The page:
A decade ago, Robert Rodriguez’s living comic book—Sin City—came out of left field and showed our eyes something new. Never before had someone so effectively (and respectfully) translated the comic panel and page into a moving image. Many of us will never forget the experience of watching it for the first time.
Film fans crave the feeling that accompanies the witnessing of a new cinematic feat. Once in a blue moon, a film will roll around and assert itself as a turning point in the history of the medium, and occasionally set a new benchmark from which the industry takes its cue.
Here are some of the dazzling films that had our eyes dancing:
Director Alfonso Cuarón’s space-set two-hander didn’t get there first in terms of 3D technologies, but this was a situation where the technology was changing so rapidly that most of the film was re-shot.
Thankfully it was, as Cuaron captured what it’s like to move through space like nobody that came before him.
Stop-motion is an age-old technique, but Coraline’s creators reinvented the wheel by MacGyver’ing up the whole process. Director Henry Selick (The Night Before Christmas alumni), embraced the freedom of DIY construction—using a quarter-million pieces of popcorn to make cherry blossoms, superglue and baking soda to create snow, and black fishing line to make chest hair.
Coraline came with 200,000 facial expressions, which means that Selick had 350 plates for the top half of her face (mainly the eyebrows and forehead), and 700 plates for the bottom half (mainly the mouth).
Each day of production yielded roughly 2-to-4 seconds of footage.
A poor story can render a visually gorgeous film unwatchable, which makes Avatar’s visuals that more impressive, as I was glued to the screen for most of the film despite that collection of scenes masquerading as a story.
The first feature film shot with 3D cameras, which is even more significant considering Cameron wrote the script in the 90s but couldn’t make it due to the restrictions of existing technology.
Look Both Ways (2005)
An Aussie film makes the list, and although Sarah Watt’s personal indie wasn’t entirely new, it juxtaposed live-action and animation in her own unique fashion. .
Funny and heartbreaking, Look Both Ways remains a reminder to Aussie filmmakers that unique visual style and good screenplays are not mutually exclusive.
Waking Life (2001)
Playing with an image outlining technique known as ‘rotoscoping’, eclectic director Richard Linklater built on 1970’s filmmaker Ralph Bakshi’s experiments to produce a truly unique viewing experience.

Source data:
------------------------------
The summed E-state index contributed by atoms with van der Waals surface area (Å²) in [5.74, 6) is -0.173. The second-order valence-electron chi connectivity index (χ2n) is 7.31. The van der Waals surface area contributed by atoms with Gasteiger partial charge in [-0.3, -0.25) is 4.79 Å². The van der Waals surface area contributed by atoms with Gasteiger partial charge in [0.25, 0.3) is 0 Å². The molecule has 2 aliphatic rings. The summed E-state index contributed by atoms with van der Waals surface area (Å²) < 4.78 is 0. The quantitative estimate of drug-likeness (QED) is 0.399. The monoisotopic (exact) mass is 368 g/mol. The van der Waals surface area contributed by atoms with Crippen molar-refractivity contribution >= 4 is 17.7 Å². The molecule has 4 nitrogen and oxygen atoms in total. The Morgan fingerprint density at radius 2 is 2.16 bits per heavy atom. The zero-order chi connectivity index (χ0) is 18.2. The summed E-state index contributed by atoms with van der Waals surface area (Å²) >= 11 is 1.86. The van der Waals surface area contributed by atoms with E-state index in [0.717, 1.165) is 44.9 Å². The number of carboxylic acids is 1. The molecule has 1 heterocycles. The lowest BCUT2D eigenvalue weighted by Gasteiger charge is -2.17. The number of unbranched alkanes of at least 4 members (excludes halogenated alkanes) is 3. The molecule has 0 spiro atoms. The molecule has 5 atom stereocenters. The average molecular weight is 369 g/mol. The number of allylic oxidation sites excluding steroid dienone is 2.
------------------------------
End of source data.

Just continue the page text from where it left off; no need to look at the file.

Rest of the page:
Linklater shot live-action scenes then animated over the top of the image, creating a painfully real, yet dream-like feel to the proceedings.
In the Mood for Love (2000)
Hong Kong’s modern master Won Kar Wai’s technique of slow motion storytelling shouldn’t have worked as well as it did, but no other film has captured the sensuality of falling in love with such conviction.
Lush colours and meticulously composed, Wai went on to unleash another visual beast with a sequel - 2004’s 2046 .
The Matrix (1999)
Gravity-defying gymnastics of the highest order. Beat a bullet by bending backwards. Fight a thousand pairs of identical Hugo Weaving twins.
Toy Story (1995)
The film that changed animated cinema forever going forward, exposing audiences to the first feature-length CGI film.
It was also the first Pixar feature, which considering the company’s influence on animation in general, only heightens the film’s relevance.
City of Lost Children (1995)
While Delicatessen came before and Amelie after, its Jean-Pierre Jeunet’s most visually memorable work. Jeunet’s openly revealed his films are heavily influenced by Terry Gilliam, and more specifically his seminal work Brazil (1985), but don’t let that dissuade you.
The dark, painterly visuals are something out of a banned, though beautifully illustrated children’s book, and sends us off to experience on-screen surreality like never before.
The visual feast that is Sin City is streaming now on SBS On Demand: